February 16, 2015

A phrase many parents will see repeated as they learn more about umbilical cord blood banking is, “stem cell research.” But what is stem cell research and why is it so intertwined with cord blood banking? Some would argue that stem cell research is one of the most intriguing and fastest advancing areas of study in modern-day science, medicine and discovery. The innovations made in stem cell research labs around the world, are resulting in vast forward movement in the field of medical treatment. The groundbreaking findings of those researchers are changing lives today and have the potential to ensure the future health of the world’s population. Their research is what makes cord blood banking so valuable to families and why so many are opting to take advantage of the opportunity to preserve their child’s stem cells.

But how are they doing this? First, it’s important to understand what stem cells are and what they can do. Stem cells are the basic building blocks of the body from which every cell initially formed. These cells have two distinct characteristics that set them apart from other cells. First, they have the amazing ability to self-renew, developing into any type of cell and acting as a “self-repair” system for the body to replace or repair those that are damaged or diseased. This process is called differentiation. Second, they can become a specific type of cell. When a stem cell divides, it can be induced into forming a more specialized cell, such as a muscle, tissue, blood or nerve cell.

Because stem cells possess these incredible capabilities, researchers began looking to them to treat diseases and genetic disorders and have had great success. The cells are “smart,” having an ingrained honing mechanism that leads them to the area of the body where they are needed by reacting to certain signals received from the surrounding tissue. By finding a way to mimic these signals, researchers have been able to guide introduced stem cells to the areas that need treatment, leading to life-changing results and cures.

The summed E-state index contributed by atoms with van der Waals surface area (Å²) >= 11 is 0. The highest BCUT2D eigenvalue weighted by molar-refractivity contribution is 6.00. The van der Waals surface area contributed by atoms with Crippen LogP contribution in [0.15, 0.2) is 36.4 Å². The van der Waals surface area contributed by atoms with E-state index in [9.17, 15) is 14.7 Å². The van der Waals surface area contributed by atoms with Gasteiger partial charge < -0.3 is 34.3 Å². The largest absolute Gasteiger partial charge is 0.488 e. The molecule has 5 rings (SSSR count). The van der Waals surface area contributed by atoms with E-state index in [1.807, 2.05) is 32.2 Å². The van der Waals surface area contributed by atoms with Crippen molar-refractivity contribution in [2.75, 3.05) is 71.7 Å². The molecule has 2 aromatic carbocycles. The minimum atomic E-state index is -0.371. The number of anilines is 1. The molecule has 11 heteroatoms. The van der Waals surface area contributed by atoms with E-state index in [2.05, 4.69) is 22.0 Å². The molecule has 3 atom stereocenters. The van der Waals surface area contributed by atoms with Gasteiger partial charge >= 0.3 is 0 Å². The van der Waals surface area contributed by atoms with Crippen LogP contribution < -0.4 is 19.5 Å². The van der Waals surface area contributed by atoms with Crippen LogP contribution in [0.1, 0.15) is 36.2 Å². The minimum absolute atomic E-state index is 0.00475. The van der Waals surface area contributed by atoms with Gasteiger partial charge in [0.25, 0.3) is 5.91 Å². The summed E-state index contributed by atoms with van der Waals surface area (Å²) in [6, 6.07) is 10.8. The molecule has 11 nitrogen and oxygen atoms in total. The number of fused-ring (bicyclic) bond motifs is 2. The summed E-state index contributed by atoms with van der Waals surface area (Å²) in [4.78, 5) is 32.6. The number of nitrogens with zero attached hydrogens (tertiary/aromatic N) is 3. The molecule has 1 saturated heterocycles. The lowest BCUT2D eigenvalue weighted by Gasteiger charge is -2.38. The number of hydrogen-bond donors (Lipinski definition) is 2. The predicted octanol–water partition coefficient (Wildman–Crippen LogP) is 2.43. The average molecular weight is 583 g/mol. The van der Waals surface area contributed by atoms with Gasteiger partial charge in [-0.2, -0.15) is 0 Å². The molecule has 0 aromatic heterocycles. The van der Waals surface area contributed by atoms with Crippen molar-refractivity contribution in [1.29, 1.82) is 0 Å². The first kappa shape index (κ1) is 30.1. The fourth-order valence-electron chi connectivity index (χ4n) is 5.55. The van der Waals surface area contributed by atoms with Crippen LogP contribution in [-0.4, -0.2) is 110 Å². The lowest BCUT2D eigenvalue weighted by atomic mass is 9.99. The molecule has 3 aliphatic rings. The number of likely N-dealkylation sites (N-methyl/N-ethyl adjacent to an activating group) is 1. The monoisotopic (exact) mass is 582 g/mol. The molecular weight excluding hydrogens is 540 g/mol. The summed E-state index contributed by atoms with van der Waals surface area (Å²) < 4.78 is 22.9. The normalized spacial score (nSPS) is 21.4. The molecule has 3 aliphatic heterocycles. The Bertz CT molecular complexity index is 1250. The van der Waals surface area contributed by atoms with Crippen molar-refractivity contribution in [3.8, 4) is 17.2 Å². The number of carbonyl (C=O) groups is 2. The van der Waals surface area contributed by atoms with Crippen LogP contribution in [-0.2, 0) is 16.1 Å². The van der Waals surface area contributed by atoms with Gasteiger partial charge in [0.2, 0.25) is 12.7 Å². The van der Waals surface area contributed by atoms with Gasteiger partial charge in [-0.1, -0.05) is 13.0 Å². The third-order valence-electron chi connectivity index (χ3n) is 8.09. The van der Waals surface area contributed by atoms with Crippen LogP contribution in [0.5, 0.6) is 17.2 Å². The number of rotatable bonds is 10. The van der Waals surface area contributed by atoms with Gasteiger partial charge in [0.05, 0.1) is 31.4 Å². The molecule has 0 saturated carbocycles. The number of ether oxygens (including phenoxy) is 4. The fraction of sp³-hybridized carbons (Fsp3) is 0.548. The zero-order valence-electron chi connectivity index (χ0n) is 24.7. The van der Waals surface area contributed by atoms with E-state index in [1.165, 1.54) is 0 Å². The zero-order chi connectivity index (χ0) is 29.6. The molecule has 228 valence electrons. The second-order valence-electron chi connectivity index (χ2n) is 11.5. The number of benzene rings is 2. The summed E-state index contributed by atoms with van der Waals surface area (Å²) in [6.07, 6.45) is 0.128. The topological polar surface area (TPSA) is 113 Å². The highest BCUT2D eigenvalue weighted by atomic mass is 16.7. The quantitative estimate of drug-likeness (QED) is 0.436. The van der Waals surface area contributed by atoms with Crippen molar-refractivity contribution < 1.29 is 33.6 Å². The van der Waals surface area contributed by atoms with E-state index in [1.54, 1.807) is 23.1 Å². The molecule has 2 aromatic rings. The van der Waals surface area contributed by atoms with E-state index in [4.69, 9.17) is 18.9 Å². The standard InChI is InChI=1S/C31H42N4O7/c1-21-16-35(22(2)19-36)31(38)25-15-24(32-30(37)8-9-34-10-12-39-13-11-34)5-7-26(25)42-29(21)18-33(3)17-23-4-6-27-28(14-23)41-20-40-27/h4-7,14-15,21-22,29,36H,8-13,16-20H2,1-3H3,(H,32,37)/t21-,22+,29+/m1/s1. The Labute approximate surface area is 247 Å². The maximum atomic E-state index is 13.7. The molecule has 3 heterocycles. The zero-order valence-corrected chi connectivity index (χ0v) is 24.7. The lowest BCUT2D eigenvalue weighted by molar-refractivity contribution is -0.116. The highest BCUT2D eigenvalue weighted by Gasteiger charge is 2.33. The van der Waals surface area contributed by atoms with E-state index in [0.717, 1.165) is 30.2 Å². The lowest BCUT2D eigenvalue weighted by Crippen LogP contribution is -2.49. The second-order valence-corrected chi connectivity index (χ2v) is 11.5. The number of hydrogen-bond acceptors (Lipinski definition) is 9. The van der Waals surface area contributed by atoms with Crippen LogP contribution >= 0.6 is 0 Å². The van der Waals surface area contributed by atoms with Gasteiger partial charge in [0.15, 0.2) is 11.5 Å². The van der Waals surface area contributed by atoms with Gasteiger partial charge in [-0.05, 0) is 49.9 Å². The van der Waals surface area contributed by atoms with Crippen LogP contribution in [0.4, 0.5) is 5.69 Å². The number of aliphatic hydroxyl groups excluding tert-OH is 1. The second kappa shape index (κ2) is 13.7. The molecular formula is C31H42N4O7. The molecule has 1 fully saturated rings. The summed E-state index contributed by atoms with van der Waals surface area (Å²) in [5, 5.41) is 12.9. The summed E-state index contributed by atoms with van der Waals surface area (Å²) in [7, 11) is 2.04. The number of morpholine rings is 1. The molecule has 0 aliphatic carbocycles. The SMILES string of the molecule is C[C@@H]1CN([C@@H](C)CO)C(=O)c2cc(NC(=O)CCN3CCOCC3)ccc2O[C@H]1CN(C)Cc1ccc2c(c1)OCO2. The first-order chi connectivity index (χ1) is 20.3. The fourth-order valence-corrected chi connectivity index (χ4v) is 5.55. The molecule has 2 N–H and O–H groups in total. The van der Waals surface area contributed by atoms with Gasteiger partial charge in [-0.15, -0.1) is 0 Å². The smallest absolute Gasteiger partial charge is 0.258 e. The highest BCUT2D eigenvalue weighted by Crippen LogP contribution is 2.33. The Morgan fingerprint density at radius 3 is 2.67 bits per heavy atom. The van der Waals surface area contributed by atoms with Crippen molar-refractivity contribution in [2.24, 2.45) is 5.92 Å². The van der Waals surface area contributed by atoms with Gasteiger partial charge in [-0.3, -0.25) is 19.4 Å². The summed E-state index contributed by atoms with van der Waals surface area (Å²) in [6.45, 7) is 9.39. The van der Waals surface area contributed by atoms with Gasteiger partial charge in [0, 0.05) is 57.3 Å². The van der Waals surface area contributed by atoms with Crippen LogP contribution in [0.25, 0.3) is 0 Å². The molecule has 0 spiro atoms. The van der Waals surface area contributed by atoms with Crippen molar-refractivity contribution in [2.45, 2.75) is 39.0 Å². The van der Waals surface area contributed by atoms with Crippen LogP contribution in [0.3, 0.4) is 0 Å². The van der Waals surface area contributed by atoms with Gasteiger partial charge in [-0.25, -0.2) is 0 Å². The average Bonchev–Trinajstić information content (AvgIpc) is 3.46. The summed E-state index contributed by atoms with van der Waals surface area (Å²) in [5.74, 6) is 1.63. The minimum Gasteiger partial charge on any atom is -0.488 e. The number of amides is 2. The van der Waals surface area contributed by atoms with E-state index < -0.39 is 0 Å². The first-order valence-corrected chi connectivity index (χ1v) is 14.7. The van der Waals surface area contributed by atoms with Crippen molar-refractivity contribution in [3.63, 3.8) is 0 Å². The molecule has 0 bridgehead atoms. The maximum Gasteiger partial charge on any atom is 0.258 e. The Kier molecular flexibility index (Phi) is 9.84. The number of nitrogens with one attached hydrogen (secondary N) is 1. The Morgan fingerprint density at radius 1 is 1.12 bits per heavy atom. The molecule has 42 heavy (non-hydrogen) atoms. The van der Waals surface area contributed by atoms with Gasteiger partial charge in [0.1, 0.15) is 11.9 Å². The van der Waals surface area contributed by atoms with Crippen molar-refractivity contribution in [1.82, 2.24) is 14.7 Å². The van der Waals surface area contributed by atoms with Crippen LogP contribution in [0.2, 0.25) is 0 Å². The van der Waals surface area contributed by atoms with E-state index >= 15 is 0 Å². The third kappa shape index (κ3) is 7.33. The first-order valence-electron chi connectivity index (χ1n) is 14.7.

Transplants are not the only way that stem cells are impacting human health though. They also have a role in the advancement of medicine by allowing researchers greater insight into the development process of many types of tissues and organs. They can use these findings to study disease, develop and screen new drugs, and test for effectiveness and side effects on a cellular level.

Stem cells used in research and in medical treatments are derived from bone marrow and saved umbilical cord blood following birth, as well as embryonic stem cells created in a lab. Cord blood banking has become a way that families can ensure they will always have a stem cell match should their child, or possibly a sibling, ever need it to fight a disease.

Today, more than 80 diseases can be treated with stem cells but that number has the potential to be almost limitless. Through the use of stem cells and their ability to differentiate into any type of cell, researchers are now capable of studying every type of cell in the body and its reactions to disease or injury. Theoretically, because of this, there is virtually no disease that is immune from possible treatments with time and continued study.

Umbilical cord banking provides peace of mind for families. It means that they know they will have options if ever needed, whether it be for a disease currently known to be treatable with stem cells or a future cure yet to be discovered.

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